• “Prime farmland is land that has the best combination of physical and chemical characteristics for producing food, feed, forage, fiber, and oilseed crops, and is also available for these uses (the land could be cropland, pastureland, rangeland, forest land, or other land, but not urban built-up land or water). It has the soil quality, growing season, and moisture supply needed to economically produce sustained high yields of crops when treated and managed, including water management, according to acceptable farming methods.”
  3. Involve local units of government in the farmland preservation conversation. Indiana is a home-rule state, and most land use decisions are made at the local level. No two counties are the same and neither are their comprehensive plans, zoning ordinances or land use decisions. Local units of government should be empowered to identify land use trends in their area and use all available information when making land use decisions. ISDA would also encourage local units of government to be proactive rather than reactive as big decisions or projects come forward. Communities should revisit their comprehensive plans and ensure they have a strategic vision for the future of their community including agriculture as a consideration.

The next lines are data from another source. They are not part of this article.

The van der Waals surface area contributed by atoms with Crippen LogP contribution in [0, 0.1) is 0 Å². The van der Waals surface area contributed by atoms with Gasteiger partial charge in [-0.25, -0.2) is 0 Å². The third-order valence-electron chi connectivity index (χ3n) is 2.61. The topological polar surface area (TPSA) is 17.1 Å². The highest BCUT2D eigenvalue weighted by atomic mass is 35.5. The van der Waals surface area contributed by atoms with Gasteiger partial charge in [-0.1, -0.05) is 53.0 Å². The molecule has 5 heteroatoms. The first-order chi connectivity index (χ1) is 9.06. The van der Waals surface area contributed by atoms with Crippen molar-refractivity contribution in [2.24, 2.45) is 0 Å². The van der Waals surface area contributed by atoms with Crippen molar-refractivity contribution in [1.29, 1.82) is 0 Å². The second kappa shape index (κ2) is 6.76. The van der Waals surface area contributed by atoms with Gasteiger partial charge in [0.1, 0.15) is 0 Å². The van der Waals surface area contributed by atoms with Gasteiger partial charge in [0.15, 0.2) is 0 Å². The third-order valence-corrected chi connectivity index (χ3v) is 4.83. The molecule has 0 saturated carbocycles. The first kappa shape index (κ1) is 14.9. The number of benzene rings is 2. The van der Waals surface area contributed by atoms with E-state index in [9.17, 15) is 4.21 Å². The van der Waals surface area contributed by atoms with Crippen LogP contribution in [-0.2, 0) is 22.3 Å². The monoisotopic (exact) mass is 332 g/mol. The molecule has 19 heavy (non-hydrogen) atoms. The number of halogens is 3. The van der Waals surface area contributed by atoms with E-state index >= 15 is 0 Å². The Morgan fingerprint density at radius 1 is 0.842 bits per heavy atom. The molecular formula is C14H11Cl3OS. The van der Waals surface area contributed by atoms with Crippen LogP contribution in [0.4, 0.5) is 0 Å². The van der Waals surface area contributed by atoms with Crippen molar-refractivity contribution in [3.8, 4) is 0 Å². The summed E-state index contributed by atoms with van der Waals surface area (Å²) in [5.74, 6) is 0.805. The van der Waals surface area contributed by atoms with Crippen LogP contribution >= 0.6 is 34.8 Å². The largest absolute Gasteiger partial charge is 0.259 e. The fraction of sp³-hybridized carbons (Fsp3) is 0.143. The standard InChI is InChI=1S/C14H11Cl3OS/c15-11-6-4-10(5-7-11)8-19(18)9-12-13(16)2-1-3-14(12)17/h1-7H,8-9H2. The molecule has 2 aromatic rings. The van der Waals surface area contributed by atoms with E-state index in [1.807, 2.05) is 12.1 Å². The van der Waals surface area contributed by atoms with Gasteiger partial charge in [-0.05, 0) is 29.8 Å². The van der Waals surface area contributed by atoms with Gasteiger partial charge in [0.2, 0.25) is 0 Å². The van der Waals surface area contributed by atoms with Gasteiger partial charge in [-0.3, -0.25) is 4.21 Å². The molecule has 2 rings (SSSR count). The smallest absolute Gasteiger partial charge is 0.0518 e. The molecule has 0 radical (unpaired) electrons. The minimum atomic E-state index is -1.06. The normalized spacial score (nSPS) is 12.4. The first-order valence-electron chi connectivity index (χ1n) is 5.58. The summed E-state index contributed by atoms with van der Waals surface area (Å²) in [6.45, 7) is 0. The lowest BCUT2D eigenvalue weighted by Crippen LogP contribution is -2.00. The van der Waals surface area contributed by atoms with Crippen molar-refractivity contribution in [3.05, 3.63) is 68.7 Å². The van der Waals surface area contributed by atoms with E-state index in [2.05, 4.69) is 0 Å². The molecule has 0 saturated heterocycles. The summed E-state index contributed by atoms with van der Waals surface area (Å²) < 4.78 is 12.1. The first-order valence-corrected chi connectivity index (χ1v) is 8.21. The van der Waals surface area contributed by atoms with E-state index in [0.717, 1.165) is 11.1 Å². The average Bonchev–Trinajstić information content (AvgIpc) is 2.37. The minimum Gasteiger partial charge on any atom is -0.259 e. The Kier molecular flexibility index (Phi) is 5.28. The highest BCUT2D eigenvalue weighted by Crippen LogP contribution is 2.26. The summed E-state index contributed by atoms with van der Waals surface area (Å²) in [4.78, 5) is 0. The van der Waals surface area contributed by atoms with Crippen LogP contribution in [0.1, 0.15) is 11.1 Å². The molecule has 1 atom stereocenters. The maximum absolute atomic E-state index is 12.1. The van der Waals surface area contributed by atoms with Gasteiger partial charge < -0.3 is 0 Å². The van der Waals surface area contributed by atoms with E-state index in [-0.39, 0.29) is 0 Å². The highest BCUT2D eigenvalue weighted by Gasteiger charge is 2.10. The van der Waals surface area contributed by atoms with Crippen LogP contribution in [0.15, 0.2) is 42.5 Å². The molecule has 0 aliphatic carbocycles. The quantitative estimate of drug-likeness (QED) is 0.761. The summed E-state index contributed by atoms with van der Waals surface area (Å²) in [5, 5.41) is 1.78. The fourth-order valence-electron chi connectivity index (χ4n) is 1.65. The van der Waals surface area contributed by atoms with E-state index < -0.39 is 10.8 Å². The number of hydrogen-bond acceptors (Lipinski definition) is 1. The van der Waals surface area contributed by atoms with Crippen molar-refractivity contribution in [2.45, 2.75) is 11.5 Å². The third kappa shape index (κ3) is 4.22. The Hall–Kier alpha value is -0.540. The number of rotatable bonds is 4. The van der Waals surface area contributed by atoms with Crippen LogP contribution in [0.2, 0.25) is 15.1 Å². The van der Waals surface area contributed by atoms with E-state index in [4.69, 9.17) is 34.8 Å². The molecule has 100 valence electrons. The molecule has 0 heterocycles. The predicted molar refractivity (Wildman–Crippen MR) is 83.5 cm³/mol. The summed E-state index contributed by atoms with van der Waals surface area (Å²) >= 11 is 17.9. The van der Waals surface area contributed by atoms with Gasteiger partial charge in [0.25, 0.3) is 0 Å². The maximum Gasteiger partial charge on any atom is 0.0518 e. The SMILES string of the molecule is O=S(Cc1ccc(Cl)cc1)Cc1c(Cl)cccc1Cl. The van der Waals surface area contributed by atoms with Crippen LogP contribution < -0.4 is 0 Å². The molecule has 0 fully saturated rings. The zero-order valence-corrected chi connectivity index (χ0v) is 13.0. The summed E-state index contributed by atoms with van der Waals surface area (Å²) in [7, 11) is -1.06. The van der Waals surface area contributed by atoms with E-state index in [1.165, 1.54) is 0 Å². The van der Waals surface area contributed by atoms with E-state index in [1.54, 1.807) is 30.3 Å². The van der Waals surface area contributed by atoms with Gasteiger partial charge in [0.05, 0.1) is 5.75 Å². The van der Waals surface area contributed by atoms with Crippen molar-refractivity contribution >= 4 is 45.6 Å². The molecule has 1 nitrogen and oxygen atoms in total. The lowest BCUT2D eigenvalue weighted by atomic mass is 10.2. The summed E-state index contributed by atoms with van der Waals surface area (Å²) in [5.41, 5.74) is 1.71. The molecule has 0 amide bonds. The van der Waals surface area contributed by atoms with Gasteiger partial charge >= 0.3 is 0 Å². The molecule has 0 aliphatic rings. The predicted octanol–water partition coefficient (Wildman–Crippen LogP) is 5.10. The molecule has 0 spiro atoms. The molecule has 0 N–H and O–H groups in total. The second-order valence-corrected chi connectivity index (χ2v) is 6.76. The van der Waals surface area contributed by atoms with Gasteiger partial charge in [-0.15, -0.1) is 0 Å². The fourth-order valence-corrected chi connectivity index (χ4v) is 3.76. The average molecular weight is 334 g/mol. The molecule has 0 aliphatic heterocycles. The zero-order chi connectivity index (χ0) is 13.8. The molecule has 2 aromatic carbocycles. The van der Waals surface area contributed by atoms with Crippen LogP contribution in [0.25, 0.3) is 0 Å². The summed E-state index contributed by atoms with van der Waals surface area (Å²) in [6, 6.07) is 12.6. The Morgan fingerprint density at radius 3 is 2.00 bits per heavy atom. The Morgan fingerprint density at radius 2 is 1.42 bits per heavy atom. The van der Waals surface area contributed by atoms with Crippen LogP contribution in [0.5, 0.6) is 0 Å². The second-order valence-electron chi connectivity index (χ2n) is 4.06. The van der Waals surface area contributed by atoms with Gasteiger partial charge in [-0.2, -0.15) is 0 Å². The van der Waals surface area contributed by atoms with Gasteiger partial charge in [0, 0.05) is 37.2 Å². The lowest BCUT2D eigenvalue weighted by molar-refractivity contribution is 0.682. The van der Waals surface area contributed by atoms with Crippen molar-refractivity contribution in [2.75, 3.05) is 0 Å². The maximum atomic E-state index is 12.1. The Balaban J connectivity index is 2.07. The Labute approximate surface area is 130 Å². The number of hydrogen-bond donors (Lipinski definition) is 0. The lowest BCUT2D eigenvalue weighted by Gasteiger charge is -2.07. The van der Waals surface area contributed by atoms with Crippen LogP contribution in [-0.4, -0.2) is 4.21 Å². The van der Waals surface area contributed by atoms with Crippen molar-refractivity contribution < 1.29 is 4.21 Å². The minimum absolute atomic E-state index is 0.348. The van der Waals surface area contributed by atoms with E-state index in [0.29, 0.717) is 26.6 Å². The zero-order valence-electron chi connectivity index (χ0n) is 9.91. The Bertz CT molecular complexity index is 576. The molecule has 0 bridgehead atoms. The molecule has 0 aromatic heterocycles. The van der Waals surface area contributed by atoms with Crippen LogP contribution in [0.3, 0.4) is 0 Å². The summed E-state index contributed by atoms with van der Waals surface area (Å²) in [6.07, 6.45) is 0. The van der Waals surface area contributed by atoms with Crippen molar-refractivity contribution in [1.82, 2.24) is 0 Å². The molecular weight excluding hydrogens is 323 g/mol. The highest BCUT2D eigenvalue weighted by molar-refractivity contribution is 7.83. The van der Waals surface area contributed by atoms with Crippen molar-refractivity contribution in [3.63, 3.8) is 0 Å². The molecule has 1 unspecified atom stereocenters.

4. Consider what is an alarming level of lost farmland acres as it pertains to food security. When should a county, state or the country be concerned? Task the legislature to consider the threshold in which the lost number of acres significantly reduces access to food.
  5. Consider advances in technology and innovation that have allowed farms to produce more with less acres.
    • Despite the loss in acreage, yield data from USDA NASS shows that Indiana’s production of its cash crops has increased. In 2012, Indiana produced over 597 million bushels of corn for grain, and in 2022 yielded over 1 billion bushels. Indiana produced nearly 219 million bushels of soybeans in 2012 and saw that number increase to over 326 million in 2022.